Looking ahead to 2018 in terms of construction and engineering recruitment, the key drivers of this sector are likely to be real estate and infrastructure spending across the major cities.
Before reviewing each sector, let’s take a brief look at immigration topics.
Plan your move to Canada
At a federal level, Canada’s immigration system is primed to welcome highly-skilled construction and engineering professionals. Canada will continue to open its doors in 2018. Before engaging in employment, candidates must first be legally permitted to work in Canada.
Jobseekers from more than 30 countries, including the UK, Ireland, and Australia, may consider becoming a temporary resident in Canada through the International Experience Canada program. It provides individuals aged 30 or under (or 35 in some countries) with permits to live and work in Canada for one or two years.
For other options, see our guide to temporary work permits.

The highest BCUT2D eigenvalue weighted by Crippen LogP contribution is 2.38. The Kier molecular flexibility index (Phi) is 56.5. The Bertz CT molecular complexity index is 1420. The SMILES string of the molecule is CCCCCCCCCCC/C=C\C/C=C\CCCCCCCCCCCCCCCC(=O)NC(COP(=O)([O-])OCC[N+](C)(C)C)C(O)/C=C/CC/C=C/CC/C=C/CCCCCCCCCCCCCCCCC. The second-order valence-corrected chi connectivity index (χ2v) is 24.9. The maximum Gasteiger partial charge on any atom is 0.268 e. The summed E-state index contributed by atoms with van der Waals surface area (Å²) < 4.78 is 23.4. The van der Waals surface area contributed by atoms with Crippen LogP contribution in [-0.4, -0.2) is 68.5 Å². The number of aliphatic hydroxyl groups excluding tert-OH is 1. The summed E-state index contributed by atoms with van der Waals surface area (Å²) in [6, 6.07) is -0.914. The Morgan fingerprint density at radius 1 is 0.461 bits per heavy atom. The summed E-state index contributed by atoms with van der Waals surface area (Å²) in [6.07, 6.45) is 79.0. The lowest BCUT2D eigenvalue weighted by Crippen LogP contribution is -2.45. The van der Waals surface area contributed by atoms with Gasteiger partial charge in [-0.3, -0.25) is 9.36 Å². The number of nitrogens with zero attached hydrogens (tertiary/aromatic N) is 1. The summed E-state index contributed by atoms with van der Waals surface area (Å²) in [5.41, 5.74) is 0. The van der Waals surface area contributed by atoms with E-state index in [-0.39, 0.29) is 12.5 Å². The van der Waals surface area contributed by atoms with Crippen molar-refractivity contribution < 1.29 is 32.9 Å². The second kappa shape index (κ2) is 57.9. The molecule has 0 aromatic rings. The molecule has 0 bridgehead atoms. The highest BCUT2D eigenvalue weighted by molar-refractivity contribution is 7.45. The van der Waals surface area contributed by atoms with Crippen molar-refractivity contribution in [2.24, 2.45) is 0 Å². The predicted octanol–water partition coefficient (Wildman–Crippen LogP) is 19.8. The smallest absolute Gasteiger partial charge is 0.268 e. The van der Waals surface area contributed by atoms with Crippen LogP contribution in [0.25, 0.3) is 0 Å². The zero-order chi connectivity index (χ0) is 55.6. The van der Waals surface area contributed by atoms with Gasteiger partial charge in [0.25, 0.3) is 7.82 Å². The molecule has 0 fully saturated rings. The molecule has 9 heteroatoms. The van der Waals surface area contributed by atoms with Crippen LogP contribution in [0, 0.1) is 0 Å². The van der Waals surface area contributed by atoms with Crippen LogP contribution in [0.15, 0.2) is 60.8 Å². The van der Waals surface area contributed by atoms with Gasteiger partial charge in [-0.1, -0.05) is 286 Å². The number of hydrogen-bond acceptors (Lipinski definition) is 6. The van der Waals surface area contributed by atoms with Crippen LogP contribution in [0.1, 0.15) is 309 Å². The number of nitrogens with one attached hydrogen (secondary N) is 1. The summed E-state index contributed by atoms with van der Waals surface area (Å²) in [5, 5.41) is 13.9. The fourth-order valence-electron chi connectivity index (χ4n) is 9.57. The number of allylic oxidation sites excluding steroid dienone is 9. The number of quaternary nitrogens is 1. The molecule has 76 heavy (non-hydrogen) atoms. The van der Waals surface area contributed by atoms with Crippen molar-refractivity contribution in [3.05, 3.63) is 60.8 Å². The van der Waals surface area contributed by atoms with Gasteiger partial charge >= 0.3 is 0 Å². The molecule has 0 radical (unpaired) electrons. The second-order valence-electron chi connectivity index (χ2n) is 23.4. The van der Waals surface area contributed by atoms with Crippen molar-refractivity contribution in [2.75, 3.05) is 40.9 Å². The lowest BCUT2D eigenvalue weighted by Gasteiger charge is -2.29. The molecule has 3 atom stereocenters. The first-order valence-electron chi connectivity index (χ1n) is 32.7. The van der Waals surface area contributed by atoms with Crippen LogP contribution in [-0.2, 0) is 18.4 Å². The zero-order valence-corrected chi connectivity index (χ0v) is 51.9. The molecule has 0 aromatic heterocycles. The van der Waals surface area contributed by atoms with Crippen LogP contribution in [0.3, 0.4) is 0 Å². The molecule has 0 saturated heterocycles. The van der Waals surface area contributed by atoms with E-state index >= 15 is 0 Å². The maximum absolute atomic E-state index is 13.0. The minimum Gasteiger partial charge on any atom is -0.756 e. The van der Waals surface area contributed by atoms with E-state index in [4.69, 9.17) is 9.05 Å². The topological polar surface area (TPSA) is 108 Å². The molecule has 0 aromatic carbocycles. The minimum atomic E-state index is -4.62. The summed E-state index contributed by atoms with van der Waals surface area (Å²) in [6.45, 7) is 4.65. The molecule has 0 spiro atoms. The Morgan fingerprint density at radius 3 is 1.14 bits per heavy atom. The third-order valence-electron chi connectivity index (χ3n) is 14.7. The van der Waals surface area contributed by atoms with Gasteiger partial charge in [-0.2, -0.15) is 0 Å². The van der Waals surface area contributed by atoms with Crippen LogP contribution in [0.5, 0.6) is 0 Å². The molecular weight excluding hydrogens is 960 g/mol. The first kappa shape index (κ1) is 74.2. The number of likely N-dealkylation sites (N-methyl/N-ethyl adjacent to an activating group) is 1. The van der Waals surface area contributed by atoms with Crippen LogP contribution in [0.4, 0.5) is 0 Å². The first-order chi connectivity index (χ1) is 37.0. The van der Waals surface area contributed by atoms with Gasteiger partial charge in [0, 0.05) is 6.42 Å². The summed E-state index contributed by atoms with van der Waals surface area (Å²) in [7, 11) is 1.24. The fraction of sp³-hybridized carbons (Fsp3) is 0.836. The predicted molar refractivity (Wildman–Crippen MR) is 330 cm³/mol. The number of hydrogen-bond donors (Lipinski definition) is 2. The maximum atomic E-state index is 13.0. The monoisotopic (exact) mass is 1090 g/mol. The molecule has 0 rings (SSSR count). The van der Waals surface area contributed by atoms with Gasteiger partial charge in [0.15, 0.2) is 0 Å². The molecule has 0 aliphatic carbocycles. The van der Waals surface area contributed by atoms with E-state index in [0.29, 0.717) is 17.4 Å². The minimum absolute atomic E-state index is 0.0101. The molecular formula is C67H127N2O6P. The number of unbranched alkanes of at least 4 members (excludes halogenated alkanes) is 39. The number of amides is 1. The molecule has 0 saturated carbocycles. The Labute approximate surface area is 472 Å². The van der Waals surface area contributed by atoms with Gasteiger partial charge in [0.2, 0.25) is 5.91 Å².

In addition to new arrivals on work permits, Canada is also expected to welcome more than a quarter of a million new permanent residents through its economic and Family Class programs in 2018 alone. Learn more about permanent residency here, including the Express Entry system used to select many of Canada’s economic immigrants, and the Provincial Nominee Programs that are on offer across the country.
Whether company sponsorship is the recommended immigration strategy for construction jobseekers and their potential employer depends on the company, the location, and the position. Consequently, it may not a a recommended strategy. Unlike Australia and much of the Middle East, gaining a temporary work permit via employer sponsorship is more difficult. It’s not as common for construction and engineering employers in Canada to provide job offer support for candidates outside the country. As such, we recommend pursuing your work permit options independent of a job offer, if possible.